3. Because they deemed success a matter of thirty or forty years instead of all time.

4. They could not understand His tearing self out of view. The omnipotence of love exceeds mere physical almightiness.

(W. W. Walker.)

I. WHAT THEY DEEMED HE COULD DO. "Himself He cannot save."

1. He could. It was not in the power of man.

2. He could not. He would fulfil the Scripture.


(S. H. Simpson.)When originally spoken.

I. Implied a critical position.

II. Expressed a mistaken view of religion. The men who saw the Saviour dying thought exclusively of the present; were more concerned for pain and physical deprivation than for sin; argued from self-love to the salvation of others.

III. Witnessed unconsciously to the principle of atonement. A moral necessity compelled Him to die: the righteousness of God had to be vindicated; He could only save others (in the deeper sense of the word) by self-sacrifice. The great question with us all now should be, not "Could He save Himself?" or "Could He save others?" but, "Has He saved us — has He enfranchised us from self?"

(A. F. Muir, M. A.)

Many voices from Calvary; all significant.

I. A GREAT TRUTH. Truer word never uttered. Who meant by" others"? Whoever referred to, the words true. This His work day by day. All ages shall declare that this testimony of enemies was true.

II. A FALSEHOOD. He could save Himself. Did the speakers know their words were false?

III. A latent truth. Concealed from the men who proclaimed it. A power at work within Christ which made it impossible for Him to save Himself. Impossibility seen in whatever way we regard His death. As a martyr, example, victim of sin, substitute for sin, He could not save Himself. Conclusion: The death of Christ a lesson of self-sacrifice. The highest rule in the world that of Christ. His Spirit's rule who could not save Himself. Is the cross of Christ such a power in our lives as to lead us in daily life to feel and to show that though we can, yet we cannot? Appeal to men to yield themselves to Him who gave Himself for them.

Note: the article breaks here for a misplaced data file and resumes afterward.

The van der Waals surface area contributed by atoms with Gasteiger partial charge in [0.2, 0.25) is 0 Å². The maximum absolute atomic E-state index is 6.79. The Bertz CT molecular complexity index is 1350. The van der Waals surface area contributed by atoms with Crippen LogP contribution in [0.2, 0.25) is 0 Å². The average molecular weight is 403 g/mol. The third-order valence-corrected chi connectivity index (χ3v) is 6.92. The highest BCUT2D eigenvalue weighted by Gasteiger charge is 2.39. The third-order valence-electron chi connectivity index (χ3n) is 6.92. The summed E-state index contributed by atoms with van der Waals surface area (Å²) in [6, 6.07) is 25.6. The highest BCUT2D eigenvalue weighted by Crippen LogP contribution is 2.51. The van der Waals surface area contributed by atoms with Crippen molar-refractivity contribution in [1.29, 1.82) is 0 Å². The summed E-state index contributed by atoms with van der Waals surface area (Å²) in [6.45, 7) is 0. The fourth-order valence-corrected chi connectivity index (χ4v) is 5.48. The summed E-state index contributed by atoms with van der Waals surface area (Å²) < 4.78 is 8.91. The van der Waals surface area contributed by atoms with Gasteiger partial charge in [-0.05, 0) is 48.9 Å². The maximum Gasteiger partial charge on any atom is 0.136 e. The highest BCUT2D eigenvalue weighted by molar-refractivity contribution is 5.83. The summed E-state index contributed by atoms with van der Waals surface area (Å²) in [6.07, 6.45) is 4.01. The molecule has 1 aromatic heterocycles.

(J. M. Blackie, LL. B.)

He saved others, Himself He cannot save.
These men only needed to alter one letter to be grandly and gloriously right. If, instead of "cannot," they had said "will not," they would have grasped the very heart of the power, and the very central brightness of the glory of Christianity. "He saved others; " and just because He saves others, Himself He will not, and, in a real sense, "He cannot, save."... It was His own will, and no outward necessity, that fastened Him to the cross; and that will was kept steadfast and immoveable by nothing else but His love: He Himself fixed the iron chain which bound Him. He Himself made the" cannot." It was His love that made it impossible He should relinquish the task; therefore His steely will, like a strong spring constantly working, kept Him close up against the sharp edge of the knife that cut into His very heart's life. Though there were outward powers that seemed to knit Him there, and though to the eye of sense the taunt of the priests might be true, "Himself He cannot save," — the inmost verity of that cross is, "No man taketh My life from Me, I lay it down of Myself, because I love and will save the world."... Yet a Divine necessity for the cross there was. No saving of men from any evil can be effective but at the cost of self-sacrifice. The lamp burns out in the very act of giving light. So that, while on the one side there is necessity, on the other there is free, willing submission. It was not high priests, Pilate, soldiers, nails, that fastened Jesus to the cross. He was bound there by the cords of love, and by the bands of his own infinitely merciful purpose.

(A. Maclaren, D. D.)

I. The confession made by the bitterest enemies of the Lord Jesus. They had long tried falsehood, now they admit the truth — "He saved others." But we may go back to the earlier eras in proof of this assertion. It was He that saved Lot; the Egyptians from bondage; the people out of Babylon. He is able to save others to the uttermost of human guilt, to the uttermost of human life, to the uttermost of human time. How it comes to pass that He who saved others, could not save Himself? It was not for want of power, for He had all power in heaven and earth. It was not through any deadness to a feeling of pain; for his sensibilities were keen. It was not from any ignorance of the issue. The answer is, "He came to seek and to save, etc." The inability to save Himself was not physical.

I. It arose from the nature of the work he had undertaken. Without shedding of blood was no remission. If others were to be saved Christ must die.

II. The everlasting purpose of the Father was another reason why He could not save Himself.

III. The Saviour's free undertaking of the office of a Priest and Victim and Redeemer brought Him into the condition that while He saved others Himself He could not save. He pledged Himself to go through with the amazing work of redemption, even though hell oppose.

IV. The glory and honour of God made ,it the only alternative that while He saved others, Himself He could not save.

V. The love that He bore to us is another reason of the truth of the text. Learn:

1. The inseparable connection that subsists between the sacrifice of Jesus and the salvation of His people.

2. Deduce the length, height, depth of the love of Jesus.

3. What a fearful and obnoxious thing is sin.

4. What must be the great theme of the gospel ministry.

(J. Cumming, D. D.)